There are a number of common causes of hair loss in both men and women:
- Alopecia areata – patchy areas of hair loss associated with obvious skin disorders or systemic diseases like SLE, syphilis, Addison’s disease, vitiligo and cancer.
- Male pattern baldness (alopecia androgenetica) – is related to hormone levels in the body. This is genetic and can be inherited from the mother or father. The cause of this condition is the male hormone dihydrotestosterone (DHT) that both men and women produce, which causes a shortening of the growth phase and thinning of the hair. While typical male pattern baldness results in a receding hairline and crown hair loss, women’s hair loss is a general thinning of hair with loss over the top and sides of the head.
- Telogen effluvium – is temporary hair loss of up to a third of a person’s hair due an insult to the body. It usually manifests two to four months after the incident. Common causes are crash diets, exam stress, big operations, pregnancy and divorce/loss of a loved one. Growth starts normalising after three to six months and after a year it’s almost always back to normal. It is more common in females and needs no treatment.
- Hormonal problems – an overactive or underactive thyroid gland may lead to hair loss. Hair loss may also occur if male or female hormones, androgens and estrogens, are out of balance. In women, hair lose may also be related to pregnancy.
- Medication – such as oral contraceptives, warfarin, heparin, cimetindine and propranolol. Chemotherapy is also associated with hair loss. This will resolve itself once you have stopped taking the medication.
- Trichotillomania – a physchological problem in which the person has a repeated urge to pull and twist hair, brows, eyelashes and facial hair until they come out.
- Fungal infections – infections of the scalp caused by ringworm (tinea capitis) can cause hair loss in children.
By making a few changes to your hair care routine you can minimise the appearance of hair loss:
- Don’t be rough with your hair
- Use a comb instead of a brush
- Be gentle with wet hair as it is more fragile
- Speak to your hairdresser about shampoos and cosmetics that minimise the appearance of hair loss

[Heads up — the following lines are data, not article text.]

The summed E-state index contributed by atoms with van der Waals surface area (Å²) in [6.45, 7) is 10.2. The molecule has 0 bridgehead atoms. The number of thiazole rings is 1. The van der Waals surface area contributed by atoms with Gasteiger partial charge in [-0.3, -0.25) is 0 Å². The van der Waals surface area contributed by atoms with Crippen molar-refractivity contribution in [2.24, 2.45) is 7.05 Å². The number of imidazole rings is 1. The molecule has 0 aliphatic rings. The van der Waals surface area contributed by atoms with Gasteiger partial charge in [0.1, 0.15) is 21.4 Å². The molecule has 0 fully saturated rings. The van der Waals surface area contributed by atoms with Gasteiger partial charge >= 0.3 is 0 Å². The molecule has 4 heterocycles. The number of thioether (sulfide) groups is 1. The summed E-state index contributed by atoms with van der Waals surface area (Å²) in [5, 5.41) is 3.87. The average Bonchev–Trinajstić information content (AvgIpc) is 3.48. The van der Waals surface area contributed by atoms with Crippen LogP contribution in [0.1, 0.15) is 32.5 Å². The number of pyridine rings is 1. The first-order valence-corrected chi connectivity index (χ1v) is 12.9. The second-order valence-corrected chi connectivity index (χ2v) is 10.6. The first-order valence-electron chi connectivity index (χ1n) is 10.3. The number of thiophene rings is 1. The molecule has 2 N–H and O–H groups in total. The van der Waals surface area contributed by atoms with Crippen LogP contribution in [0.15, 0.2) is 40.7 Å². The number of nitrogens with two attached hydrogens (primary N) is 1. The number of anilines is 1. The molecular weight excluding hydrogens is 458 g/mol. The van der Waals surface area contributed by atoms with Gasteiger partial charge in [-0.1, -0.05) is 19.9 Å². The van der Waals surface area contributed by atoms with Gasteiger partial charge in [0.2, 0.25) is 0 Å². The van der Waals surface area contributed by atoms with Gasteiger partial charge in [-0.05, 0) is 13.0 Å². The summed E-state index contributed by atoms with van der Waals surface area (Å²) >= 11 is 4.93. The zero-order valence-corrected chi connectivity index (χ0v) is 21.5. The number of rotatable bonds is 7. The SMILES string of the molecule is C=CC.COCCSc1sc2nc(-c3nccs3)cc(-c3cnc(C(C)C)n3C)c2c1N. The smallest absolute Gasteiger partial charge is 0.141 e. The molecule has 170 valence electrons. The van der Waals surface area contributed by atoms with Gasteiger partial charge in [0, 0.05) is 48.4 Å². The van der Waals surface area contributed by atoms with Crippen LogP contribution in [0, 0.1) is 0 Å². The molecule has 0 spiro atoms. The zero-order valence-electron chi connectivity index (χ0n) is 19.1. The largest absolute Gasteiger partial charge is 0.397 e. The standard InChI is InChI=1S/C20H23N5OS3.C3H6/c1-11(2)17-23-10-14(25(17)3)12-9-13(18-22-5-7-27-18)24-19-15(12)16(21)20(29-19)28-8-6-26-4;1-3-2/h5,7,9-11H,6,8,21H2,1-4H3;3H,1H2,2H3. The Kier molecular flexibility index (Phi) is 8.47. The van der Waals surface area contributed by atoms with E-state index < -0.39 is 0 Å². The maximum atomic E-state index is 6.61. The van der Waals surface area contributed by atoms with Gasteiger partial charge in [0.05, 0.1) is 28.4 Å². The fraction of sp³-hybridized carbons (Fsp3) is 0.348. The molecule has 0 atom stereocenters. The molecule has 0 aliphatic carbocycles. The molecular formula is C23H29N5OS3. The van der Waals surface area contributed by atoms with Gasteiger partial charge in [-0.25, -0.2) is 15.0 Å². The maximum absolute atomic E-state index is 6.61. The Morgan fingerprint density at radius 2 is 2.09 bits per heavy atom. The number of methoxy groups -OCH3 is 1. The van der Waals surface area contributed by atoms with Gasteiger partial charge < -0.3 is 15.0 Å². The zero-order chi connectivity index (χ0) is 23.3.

- Don’t wear ill-fitting hats or caps
- Cut your hair shorter as it will minimise the appearance of baldness
When to see a doctor
Speak to your doctor if you are experiencing excessive hair loss, sudden hair loss, weight gain, muscle weakness, fatigue and if your scalp is red and itchy.
What to expect at the doctor
Your doctor will ask questions about your diet, whether you are taking any medication, and if you have had recent illness and how you take care of your hair.
If you are female, your doctor may ask questions about your menstrual cycle, pregnancy and menopause.
A medical history and physical examination will be done to diagnose the cause of your hair loss.
Blood tests or a biopsy of your scalp may also be needed.
Hair loss due to alopecia areata may after some time reverse, growing back in full or in patches; or it may not grow back at all.
For male-pattern baldness, both male and female can use Rogaine, which is applied to the scalp without a prescription.
Propecia, an oral medication, is also available for men.
Hair loss due to hormonal problems can be treated by correcting the hormonal imbalance. If it is due to thyroid problems, thyroid treatment may be needed.
Fungal infection can be treated with antifungal medication.
treatments are not effective, surgical hair transplants can be considered. Hair is taken from another place on the body and is implanted into the thinning areas.
calp reduction can also be done. Devices are inserted under the skin to stretch areas of the scalp that still have hair, and the bald areas are removed.
most cost-effective and easy ways to disguise hair loss is to change your hairstyle, buy weaves or wigs.
The information provided in this article was correct at the time of publishing. At Mediclinic we endeavour to provide our patients and readers with accurate and reliable information, which is why we continually review and update our content. However, due to the dynamic nature of clinical information and medicine, some information may from time to time become outdated prior to revision.